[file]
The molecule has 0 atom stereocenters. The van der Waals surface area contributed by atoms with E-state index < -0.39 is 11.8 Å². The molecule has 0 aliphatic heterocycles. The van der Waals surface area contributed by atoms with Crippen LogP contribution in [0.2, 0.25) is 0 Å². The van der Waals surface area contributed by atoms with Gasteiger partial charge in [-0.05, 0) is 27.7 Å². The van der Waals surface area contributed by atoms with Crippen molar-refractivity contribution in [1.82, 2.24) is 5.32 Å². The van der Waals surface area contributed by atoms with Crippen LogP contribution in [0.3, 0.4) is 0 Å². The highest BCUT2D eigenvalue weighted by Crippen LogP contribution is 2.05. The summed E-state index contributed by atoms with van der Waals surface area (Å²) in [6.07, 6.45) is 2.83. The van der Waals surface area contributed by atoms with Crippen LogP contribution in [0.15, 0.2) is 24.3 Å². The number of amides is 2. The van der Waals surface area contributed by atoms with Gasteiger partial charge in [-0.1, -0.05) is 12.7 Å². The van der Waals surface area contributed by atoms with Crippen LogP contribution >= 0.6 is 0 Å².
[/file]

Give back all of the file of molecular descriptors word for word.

The molecule has 0 atom stereocenters. The van der Waals surface area contributed by atoms with E-state index < -0.39 is 11.8 Å². The molecule has 0 aliphatic heterocycles. The van der Waals surface area contributed by atoms with Crippen LogP contribution in [0.2, 0.25) is 0 Å². The van der Waals surface area contributed by atoms with Gasteiger partial charge in [-0.05, 0) is 27.7 Å². The van der Waals surface area contributed by atoms with Crippen molar-refractivity contribution in [1.82, 2.24) is 5.32 Å². The van der Waals surface area contributed by atoms with Crippen LogP contribution in [0.3, 0.4) is 0 Å². The highest BCUT2D eigenvalue weighted by Crippen LogP contribution is 2.05. The summed E-state index contributed by atoms with van der Waals surface area (Å²) in [6.07, 6.45) is 2.83. The van der Waals surface area contributed by atoms with Crippen LogP contribution in [0.15, 0.2) is 24.3 Å². The number of amides is 2. The van der Waals surface area contributed by atoms with Gasteiger partial charge in [-0.1, -0.05) is 12.7 Å². The van der Waals surface area contributed by atoms with Crippen LogP contribution >= 0.6 is 0 Å².